Carl E. Braaten has written that "Serious reservations ... must be voiced against the dominant position of the idea of revelation in theology." Braaten suggests that the idea of revelation implies that "man's essential predicament is his lack of knowledge." Braaten offers this comment: "If the ignorance of man stands in the centre, then the fact of revelation relieves that plight; but if man's guilt is the problem, then not revelation but reconciliation must become the theological centrum" (History and Hermeneutics, p. 14).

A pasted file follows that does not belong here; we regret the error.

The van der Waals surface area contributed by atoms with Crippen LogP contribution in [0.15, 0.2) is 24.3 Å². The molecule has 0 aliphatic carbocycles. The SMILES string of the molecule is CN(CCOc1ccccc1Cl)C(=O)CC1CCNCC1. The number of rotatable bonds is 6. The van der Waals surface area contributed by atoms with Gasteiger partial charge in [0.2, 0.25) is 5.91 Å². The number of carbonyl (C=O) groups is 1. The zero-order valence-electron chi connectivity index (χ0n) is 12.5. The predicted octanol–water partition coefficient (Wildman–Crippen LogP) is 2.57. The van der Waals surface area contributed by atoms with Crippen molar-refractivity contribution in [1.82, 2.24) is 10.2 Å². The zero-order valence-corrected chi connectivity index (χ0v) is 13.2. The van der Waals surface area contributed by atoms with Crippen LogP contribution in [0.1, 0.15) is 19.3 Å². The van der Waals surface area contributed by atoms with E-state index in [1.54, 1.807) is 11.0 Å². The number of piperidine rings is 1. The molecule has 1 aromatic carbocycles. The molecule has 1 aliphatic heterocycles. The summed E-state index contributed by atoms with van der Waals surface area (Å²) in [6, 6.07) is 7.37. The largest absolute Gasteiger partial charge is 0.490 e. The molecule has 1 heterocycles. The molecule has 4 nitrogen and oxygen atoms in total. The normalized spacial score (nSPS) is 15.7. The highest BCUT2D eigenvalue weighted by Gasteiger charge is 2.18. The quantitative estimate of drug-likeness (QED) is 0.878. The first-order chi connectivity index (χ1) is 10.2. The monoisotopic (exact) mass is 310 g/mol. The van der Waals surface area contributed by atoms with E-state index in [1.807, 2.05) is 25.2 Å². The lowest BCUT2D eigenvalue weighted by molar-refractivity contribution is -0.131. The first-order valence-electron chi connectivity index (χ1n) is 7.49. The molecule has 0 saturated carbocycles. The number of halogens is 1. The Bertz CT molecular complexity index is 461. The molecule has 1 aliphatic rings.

Any worthy theology of revelation will take full account of the substance of Braaten's comment. Man's basic need does not lie in his finitude. It lies in his sinfulness. This need is not met by mere knowledge about God. It is met by reconciliation to God. We must, however, resist any and every tendency to draw a false contrast between revelation and reconciliation. Revelation is not merely an antidote to ignorance. Revelation centres on Christ. He is our Saviour. He is the One who reconciles us to God. Biblical revelation must be understood with respect to its specific intention. This is most closely related to salvation. The Scriptures point us to Christ. They call us to believe in Him. They call us to receive eternal life through faith in Him. This salvation is more than simply an antidote to our ignorance. It is God's way of removing our guilt. Scripture's primary focus of attention is on the divine reconciliation by which our guilt is removed. Let us not think, however, that we should dispense with the word, 'revelation', and simply replace it with the word, 'reconciliation'. Let us rejoice in the God who has revealed Him most wonderfully in His great act of reconciliation through Christ (2 Corinthians 5:18-21).